Research by the Electoral Reform Society on hereditary peer by-elections reveals ‘absurd state of affairs’ in the second chamber, with research timed to coincide with the election result.
New analysis shows members of the House of Lords are being elected by a tiny clique of aristocrats, despite cross-party calls to modernise the chamber.
Two ‘hereditary peer by-elections’ are underway, with the results for a Crossbench vacancy to be announced on Wednesday (4th June) following the retirement of Earl Baldwin of Bewdley. Just 31 peers have had the chance to vote.
The result is announced in the middle of the Cabinet Office’s inaugural National Democracy Week – established to promote the idea  that: “Regardless of who we are or where we are from, we must work together to ensure that every member of society has an equal chance to participate in our democracy and to have their say.”
On Monday the candidate list was published for the Conservative by-election currently taking place – with 11 candidates for 47 voters. Manifestos include: ‘Succeeded grandfather, Harold Macmillan’, ‘always happy to serve,’ and ‘An outsider to Westminster politics – excluding two terms as local councillor and National Chairman of the Conservative Rural Forum’.
New analysis published by the Electoral Reform Society to coincide with the by-election shows that:
- The average electorate for normal hereditary by-elections is just 32 (188 including whole-house elections ). At its highest, the electorate has been 803 – at its lowest just three
- Four by-elections have had more candidates than electors – including the only by-election within the Labour group of hereditary peers, for which there were 11 candidates and only three voters
- The average turnout for by-elections is 83%, with an average of 29 voters for ‘normal’ by-elections. (The figure is 100 including whole-house elections). That compares to an average of 29,116 votes cast over the last 32 Commons by-elections – a greater democratic mandate by a factor of 1,000.
- 3,190 votes have been cast in the history of hereditary peer by-elections for 32 peers – compared to the last 32 Commons by-elections, where 931,725 votes have been cast
Legislation under New Labour removed the vast majority of hereditary peers from the Lords – but 92 still remain, making up nearly 12% of those eligible to vote in the House of Lords.
When one dies or retires a by-election is held. Candidates are drawn from a register of hereditary peers  – with only one woman on the list – and in most cases only current members of the House of Lords from the same political group are entitled to vote .
Some of these elections have been particularly undemocratic. When Viscount Thurso was elected to replace the late Lord Avebury in 2016, the three Liberal Democrat Lords entitled to vote were selecting from a list of just seven candidates.
The Electoral Reform Society are campaigning for these by-elections to be scrapped as part of the first step towards a ‘fully reformed’ second chamber.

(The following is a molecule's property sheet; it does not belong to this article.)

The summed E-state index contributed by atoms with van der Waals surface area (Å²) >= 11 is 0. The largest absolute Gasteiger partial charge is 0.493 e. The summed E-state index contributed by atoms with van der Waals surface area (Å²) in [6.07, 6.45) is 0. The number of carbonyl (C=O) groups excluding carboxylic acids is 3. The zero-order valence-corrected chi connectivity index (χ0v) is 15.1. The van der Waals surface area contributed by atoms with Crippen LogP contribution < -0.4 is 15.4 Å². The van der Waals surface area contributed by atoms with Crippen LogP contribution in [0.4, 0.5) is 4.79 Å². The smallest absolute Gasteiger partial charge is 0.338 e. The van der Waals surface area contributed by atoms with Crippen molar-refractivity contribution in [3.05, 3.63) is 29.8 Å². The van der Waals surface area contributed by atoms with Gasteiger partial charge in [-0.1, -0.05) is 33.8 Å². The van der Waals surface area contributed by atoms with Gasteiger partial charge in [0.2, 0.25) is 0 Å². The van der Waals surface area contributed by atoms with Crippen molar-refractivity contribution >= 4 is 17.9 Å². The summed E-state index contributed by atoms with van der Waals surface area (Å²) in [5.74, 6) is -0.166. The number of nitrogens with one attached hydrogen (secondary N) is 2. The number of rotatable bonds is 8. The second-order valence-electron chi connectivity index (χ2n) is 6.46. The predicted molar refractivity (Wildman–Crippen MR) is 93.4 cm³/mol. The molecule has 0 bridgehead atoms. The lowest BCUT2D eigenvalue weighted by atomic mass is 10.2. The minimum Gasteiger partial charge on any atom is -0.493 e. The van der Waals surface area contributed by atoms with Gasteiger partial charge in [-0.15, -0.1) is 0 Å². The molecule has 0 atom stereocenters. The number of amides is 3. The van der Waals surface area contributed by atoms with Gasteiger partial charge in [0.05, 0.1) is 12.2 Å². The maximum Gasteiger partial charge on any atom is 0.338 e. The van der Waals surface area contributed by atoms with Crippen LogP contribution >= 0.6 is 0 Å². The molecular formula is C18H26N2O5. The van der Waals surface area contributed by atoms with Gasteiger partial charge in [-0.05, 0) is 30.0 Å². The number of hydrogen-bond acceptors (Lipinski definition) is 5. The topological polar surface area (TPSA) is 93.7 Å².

The Society are the government to fulfill its pledge for change, following comments by Conservative frontbencher Lord Young of Cookham that the government “will not obstruct” a Bill by Lord Grocott seeking to axe the by-elections .
The last time the Bill was heard, it was blocked/filibustered by a handful of hereditary peers, who tabled around 60 amendments to ‘talk out’ the legislation – a move condemned as ‘disgraceful’ by democracy campaigners. The Society say it shows the continued power of hereditary privilege in our Parliament .
The analysis from the ERS follows the Prime Minister’s appointment of thirteen new peers in May, in an announcement ‘cynically timed’ to coincide with the royal wedding .
Darren Hughes, Chief Executive of the Electoral Reform Society, said:
“These so-called by-elections are an undemocratic farce – and make mockery of our democracy. The fact we will find out the results of one of these sham elections during ‘National Democracy Week’ is an irony that can’t be ignored.
“At its highest, the electorate for one of these faux elections has been 803, and at its lowest, just three. At least four by-elections have had more candidates than electors, and we frequently see one candidate for every four voters.
“Just a handful of hereditaries are continuing to pick their fellow aristocrats to join Parliament to vote on our laws, for the rest of their lives. That is not democracy – and it’s time we ended this charade. Brits deserve a democracy fit for the 21st century – not feudal times. There is overwhelming support for change – we cannot allow this group to stymie it any longer.
“It’s vital for trust and faith in our democracy that these current ‘by-elections’ will be the last. The public should decide who votes on our laws – not a tiny clique of barons and viscounts.
“We welcome the assertion by government peer Lord Young that the PM will not seek to obstruct the Bill passing through Parliament which aims to end hereditary peer by-elections at last.
“Scrapping this absurd convention should be the first step to wholescale reform of the House of Lords into a fairly-elected and representative second chamber.”
Click here to read a full briefing on House of Lords by-elections which data on all the by-elections held since 2013.
Notes to EditorsMore information available here: https://www.parliament.uk/mps-lords-and-offices/offices/lords/house-of-lords-external-communications/by-elections/
There have been 16 by-elections held since 2013. In 13 of these the electorate was restricted to a particular grouping within the chamber. In the other three, the entire chamber was entitled to vote. The entire chamber forms the electorate when one of 15 hereditary peers, originally elected to serve as office holders, are being replaced.